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Interstate Family Support

There are times where family support issues arise for parties who reside in two different states. Family support actions frequently arise in situations where there is a support order, however the party with the obligation to pay support is not doing so. Federal law governs interstate family support matters. The federal law is the Uniform Interstate Family Support Act (UIFSA). UIFSA applies when parties live in different states and one party seeks the establishment, enforcement or modification of child support or spousal maintenance (alimony).

Court Jurisdiction

In order for a court to issue an order, it must have jurisdiction over the parties and the subject matter of the action. Interstate jurisdictional issues can be complex and it is always wise to consult with an attorney about these matters. Also, different rules may apply to enforcement and modification actions.

Every U.S. state has adopted some version of UIFSA. When more than one state is involved in the establishing, enforcing or modifying a child or spousal support order, UIFSA helps determine where jurisdiction for a particular action is or should be. UIFSA also establishes which state's law will apply to a particular type of action. This is important because states have varied support laws which can be very different from each other resulting in large differences in the amount of potential support awards. UIFSA was designed to help prevent “forum shopping” for higher or lower support guidelines and procedures.

Full Faith and Credit

UIFSA requires every state to give full faith and credit to child support orders entered by the court of the child's home state. Under UIFSA, the court that issued the original support order will maintain exclusive continuing jurisdiction unless the parties and the child move out of the state and register the original order in another state, or unless the parties consent to a proceeding a different jurisdiction.

Colorado Jurisdiction

In order to issue a court order, a Colorado court must have personal jurisdiction over that person. Colorado jurisdiction in support matters can be established by any of the following:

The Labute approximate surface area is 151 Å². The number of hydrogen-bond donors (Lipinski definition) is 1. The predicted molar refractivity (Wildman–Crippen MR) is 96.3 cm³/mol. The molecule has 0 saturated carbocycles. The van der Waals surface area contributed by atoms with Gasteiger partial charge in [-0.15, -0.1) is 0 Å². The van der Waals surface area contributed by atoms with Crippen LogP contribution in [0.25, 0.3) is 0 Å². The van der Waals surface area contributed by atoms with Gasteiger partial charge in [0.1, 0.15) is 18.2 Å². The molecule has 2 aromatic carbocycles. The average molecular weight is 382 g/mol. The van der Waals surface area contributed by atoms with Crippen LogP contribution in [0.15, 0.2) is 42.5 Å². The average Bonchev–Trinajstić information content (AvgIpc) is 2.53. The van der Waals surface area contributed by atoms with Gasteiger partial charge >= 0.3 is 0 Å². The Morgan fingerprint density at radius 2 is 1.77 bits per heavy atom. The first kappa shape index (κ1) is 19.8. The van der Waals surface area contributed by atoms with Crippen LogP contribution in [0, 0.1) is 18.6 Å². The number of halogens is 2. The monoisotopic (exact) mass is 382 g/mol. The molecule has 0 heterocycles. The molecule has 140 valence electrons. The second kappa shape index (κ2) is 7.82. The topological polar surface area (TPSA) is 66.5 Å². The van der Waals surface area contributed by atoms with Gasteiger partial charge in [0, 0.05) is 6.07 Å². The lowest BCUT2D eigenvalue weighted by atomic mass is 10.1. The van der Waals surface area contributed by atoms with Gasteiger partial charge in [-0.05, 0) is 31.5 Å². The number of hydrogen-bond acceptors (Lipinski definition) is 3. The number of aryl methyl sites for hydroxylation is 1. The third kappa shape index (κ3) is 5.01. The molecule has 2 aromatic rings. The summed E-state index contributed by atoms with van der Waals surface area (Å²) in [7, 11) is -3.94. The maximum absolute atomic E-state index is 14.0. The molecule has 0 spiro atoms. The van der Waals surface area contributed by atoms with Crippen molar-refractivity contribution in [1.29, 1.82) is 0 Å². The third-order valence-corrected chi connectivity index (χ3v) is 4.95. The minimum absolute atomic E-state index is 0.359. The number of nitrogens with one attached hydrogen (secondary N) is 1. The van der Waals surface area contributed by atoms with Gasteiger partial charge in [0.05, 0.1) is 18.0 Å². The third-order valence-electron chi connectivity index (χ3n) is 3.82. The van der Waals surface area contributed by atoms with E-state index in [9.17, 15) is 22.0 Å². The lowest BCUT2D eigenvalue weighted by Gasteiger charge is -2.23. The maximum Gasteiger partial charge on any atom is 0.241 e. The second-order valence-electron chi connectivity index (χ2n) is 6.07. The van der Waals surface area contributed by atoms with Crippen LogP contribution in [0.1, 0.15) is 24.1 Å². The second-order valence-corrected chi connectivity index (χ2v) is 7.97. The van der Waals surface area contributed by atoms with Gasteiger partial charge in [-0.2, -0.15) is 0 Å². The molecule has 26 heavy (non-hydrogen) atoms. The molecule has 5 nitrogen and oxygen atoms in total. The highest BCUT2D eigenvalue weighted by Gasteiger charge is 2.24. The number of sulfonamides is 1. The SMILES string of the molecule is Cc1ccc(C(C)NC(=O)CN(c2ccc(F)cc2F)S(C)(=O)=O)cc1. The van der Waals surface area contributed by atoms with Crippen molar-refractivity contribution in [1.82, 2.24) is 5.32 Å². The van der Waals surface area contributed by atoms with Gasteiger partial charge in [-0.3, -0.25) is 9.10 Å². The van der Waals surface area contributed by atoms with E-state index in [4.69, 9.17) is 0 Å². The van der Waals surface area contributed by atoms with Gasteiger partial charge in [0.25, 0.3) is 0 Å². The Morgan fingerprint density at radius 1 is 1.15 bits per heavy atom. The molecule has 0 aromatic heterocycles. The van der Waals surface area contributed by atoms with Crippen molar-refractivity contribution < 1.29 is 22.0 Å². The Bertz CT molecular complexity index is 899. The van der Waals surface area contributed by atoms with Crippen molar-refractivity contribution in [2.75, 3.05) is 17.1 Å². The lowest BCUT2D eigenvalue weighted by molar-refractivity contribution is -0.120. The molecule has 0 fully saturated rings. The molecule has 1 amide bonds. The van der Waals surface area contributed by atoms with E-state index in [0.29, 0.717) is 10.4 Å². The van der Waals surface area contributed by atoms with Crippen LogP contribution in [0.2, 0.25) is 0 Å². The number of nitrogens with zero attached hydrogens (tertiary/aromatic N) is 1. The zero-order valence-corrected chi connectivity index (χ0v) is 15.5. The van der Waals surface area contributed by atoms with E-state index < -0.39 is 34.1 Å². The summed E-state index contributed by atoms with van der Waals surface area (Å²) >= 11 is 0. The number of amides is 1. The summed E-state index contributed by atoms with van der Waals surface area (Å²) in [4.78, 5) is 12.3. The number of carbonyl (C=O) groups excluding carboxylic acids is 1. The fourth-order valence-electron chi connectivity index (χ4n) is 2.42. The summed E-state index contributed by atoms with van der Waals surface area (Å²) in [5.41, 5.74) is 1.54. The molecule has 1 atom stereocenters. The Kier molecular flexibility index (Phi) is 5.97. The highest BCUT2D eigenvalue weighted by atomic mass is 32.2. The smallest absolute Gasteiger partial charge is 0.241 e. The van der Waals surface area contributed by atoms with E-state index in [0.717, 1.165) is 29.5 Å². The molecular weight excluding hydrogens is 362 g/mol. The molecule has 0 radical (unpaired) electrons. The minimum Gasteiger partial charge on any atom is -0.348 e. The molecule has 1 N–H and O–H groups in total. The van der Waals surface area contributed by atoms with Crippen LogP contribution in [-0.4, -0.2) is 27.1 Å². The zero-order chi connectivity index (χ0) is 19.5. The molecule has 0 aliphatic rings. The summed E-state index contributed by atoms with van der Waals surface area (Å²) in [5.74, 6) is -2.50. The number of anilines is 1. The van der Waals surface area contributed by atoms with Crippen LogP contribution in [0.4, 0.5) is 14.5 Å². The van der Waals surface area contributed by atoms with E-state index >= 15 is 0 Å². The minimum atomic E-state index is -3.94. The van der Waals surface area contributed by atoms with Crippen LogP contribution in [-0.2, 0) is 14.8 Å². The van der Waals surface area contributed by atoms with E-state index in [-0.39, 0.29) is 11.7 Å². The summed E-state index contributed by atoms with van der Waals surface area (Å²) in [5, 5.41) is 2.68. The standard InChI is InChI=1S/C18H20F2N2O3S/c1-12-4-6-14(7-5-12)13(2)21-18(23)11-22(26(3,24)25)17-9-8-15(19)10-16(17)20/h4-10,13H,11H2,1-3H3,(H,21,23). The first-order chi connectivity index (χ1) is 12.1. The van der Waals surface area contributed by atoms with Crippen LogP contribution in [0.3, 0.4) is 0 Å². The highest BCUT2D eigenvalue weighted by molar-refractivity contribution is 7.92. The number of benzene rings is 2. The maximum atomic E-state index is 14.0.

• The responding party is a resident of Colorado
  • Personal service of pleadings inside the state of Colorado
  • Consent to jurisdiction
  • The responding party resided with the child in Colorado
  • The responding party resided in Colorado and provided prenatal expenses or support to the child
  • The child resides in Colorado as a result of the responding party’s acts, or
  • The responding party engaged in sexual intercourse in Colorado which may have resulted in the child’s conception

The first step to enforce a support order is to notify the other party of the action so that they have the opportunity to be heard on the matter. A court having jurisdiction over the paying party may enter orders for: (1) establishing or modifying a child support obligation; (4) recovering child support arrearages; (5) and requiring a party to provide medical insurance for a child.

Modification of Interstate Support Orders

In a 2004 Colorado case, In Re Hillstrom, a Colorado Court dismissed a support modification case against a Washington resident because he did not reside in the state of Colorado. He also did not meet any of the above jurisdictional criteria. The parties were divorced in Nebraska where the support order was issued. Thereafter the mother relocated to Colorado and the father to Washington. After relocating to Colorado the mother filed a support modification action in Arapahoe County. The Court determined that Colorado did not have modification jurisdiction as the father lived in Washington and did not have any of the required ties to Colorado.

If you would like to discuss your rights and obligations for interstate family support matters, contact an attorney who can assist you in obtaining a better understanding of your situation.

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